On Petition for Review of an Order of the Federal Communications Commission
Before: Sentelle, Rogers and Tatel, Circuit Judges.
The opinion of the court was delivered by: Sentelle, Circuit Judge
Opinion for the Court filed by Circuit Judge SENTELLE.
SBC Communications, Inc. ("SBC") brings this petition for review challenging a $6 million forfeiture levied against it by the Federal Communications Commission ("FCC"). The FCC issued the fine because, it claims, SBC flagrantly violated the terms of an FCC-approved merger agreement to which SBC is a party. SBC's primary complaint is that the forfeiture order violates the Fifth Amendment's due process clause, because SBC was not on "fair notice" of the duties under the merger agreement that the FCC accuses it of shirking. SBC also argues that the order is arbitrary and capricious. Because both of these challenges are without merit, we deny the petition for review.
A. Unbundling under the Telecommunications Act
SBC's petition concerns its obligations as an incumbent local exchange carrier ("ILEC") under the Telecommunications Act. ILECs are companies that own the local wires that connect telephone subscribers' phones to local phone company exchanges. ILECs also own the local exchanges. Those exchanges centrally route calls, using switches, among the local phone wires and the trunks that connect various exchanges, obviating the need for each phone to be connected to one other. To prevent ILECs from monopolizing these facilities, the Telecommunications Act ("the Act"), as amended in 1996, requires ILECs to allow competing carriers, known as competitive local exchange carriers ("CLECs"), to use their networks, a practice known as "unbundling." In particular, the Act requires ILECs to allow CLECs to lease "unbundled network elements" ("UNEs") so that CLECs can offer service in competition with ILECs. See 47 U.S.C. § 251(c)(3).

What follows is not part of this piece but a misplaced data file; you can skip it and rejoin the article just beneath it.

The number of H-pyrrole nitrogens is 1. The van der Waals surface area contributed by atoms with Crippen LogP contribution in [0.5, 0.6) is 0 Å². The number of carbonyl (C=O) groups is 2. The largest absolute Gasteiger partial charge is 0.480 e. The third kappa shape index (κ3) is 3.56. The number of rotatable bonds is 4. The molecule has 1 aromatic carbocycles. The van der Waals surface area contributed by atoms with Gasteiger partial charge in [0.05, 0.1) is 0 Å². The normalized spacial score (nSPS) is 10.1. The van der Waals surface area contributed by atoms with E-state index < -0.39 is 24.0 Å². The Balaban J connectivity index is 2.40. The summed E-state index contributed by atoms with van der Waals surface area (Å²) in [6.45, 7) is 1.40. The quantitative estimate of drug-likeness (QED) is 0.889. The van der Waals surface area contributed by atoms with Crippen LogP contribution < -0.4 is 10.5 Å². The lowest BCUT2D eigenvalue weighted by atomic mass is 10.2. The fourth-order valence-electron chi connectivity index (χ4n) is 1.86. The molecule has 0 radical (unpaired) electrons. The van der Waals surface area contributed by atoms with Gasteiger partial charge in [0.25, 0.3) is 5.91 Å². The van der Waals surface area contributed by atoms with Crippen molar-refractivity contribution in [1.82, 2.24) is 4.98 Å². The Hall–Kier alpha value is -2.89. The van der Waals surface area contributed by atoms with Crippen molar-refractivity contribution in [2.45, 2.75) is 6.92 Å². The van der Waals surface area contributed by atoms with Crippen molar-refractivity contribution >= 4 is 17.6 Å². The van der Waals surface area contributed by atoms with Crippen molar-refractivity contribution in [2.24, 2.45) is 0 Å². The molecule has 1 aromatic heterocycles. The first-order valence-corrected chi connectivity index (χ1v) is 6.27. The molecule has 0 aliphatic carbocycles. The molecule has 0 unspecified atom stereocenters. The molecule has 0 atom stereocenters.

The task of determining those network elements that must be unbundled is delegated to the FCC. In determining whether a network element should be unbundled, the Act requires the FCC to consider "at a minimum" whether "access to such network elements as are proprietary in nature is necessary" and whether "the failure to provide access to such network elements would impair the ability of the telecommunications carrier seeking access to provide the services that it seeks to offer." Id. § 251(d)(2). The FCC has issued a series of orders addressing the scope of ILECs' obligation to unbundle their network elements.*fn1
"Network element[s]" that must be unbundled include the "functions[ ] and capabilities" provided by ILECs' network facilities. Id. § 153(29). One such capability is the service of transporting telephone calls on an ILEC's network; it seems fairly clear that this service is therefore a network element. See S.W. Bell Tel. Co. v. FCC, 199 F.3d 996, 997 (8th Cir. 1999) (per curiam). Such transportation is accomplished using transport lines that connect the exchanges and switches in the network. ILECs' networks transport calls either by dedicating those transport facilities to a single carrier, which are referred to as "dedicated transport" facilities, or by allowing several carriers to share the facilities, referred to as "shared transport" facilities. SBC's petition for review involves its obligation to provide CLECs with unbundled access to its shared transport facilities.